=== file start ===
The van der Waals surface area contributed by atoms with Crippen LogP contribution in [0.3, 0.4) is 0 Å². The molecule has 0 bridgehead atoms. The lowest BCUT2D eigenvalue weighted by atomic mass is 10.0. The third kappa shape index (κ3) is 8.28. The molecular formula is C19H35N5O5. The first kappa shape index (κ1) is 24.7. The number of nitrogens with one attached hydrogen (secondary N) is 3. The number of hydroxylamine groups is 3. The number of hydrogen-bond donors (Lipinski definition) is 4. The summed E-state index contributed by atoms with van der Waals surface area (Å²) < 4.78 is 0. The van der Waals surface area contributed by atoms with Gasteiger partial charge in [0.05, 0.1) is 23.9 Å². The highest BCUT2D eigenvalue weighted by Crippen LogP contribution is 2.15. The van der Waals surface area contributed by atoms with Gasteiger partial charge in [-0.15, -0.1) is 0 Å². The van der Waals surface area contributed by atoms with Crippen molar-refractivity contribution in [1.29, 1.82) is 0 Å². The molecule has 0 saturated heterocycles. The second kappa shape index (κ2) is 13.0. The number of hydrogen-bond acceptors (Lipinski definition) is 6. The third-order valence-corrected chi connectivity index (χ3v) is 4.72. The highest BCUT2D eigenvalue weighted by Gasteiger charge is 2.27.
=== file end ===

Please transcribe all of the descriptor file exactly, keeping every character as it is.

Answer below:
The van der Waals surface area contributed by atoms with Crippen LogP contribution in [0.3, 0.4) is 0 Å². The molecule has 0 bridgehead atoms. The lowest BCUT2D eigenvalue weighted by atomic mass is 10.0. The third kappa shape index (κ3) is 8.28. The molecular formula is C19H35N5O5. The first kappa shape index (κ1) is 24.7. The number of nitrogens with one attached hydrogen (secondary N) is 3. The number of hydroxylamine groups is 3. The number of hydrogen-bond donors (Lipinski definition) is 4. The summed E-state index contributed by atoms with van der Waals surface area (Å²) < 4.78 is 0. The van der Waals surface area contributed by atoms with Gasteiger partial charge in [0.05, 0.1) is 23.9 Å². The highest BCUT2D eigenvalue weighted by Crippen LogP contribution is 2.15. The van der Waals surface area contributed by atoms with Gasteiger partial charge in [-0.15, -0.1) is 0 Å². The van der Waals surface area contributed by atoms with Crippen molar-refractivity contribution in [1.29, 1.82) is 0 Å². The molecule has 0 saturated heterocycles. The second kappa shape index (κ2) is 13.0. The number of hydrogen-bond acceptors (Lipinski definition) is 6. The third-order valence-corrected chi connectivity index (χ3v) is 4.72. The highest BCUT2D eigenvalue weighted by Gasteiger charge is 2.27.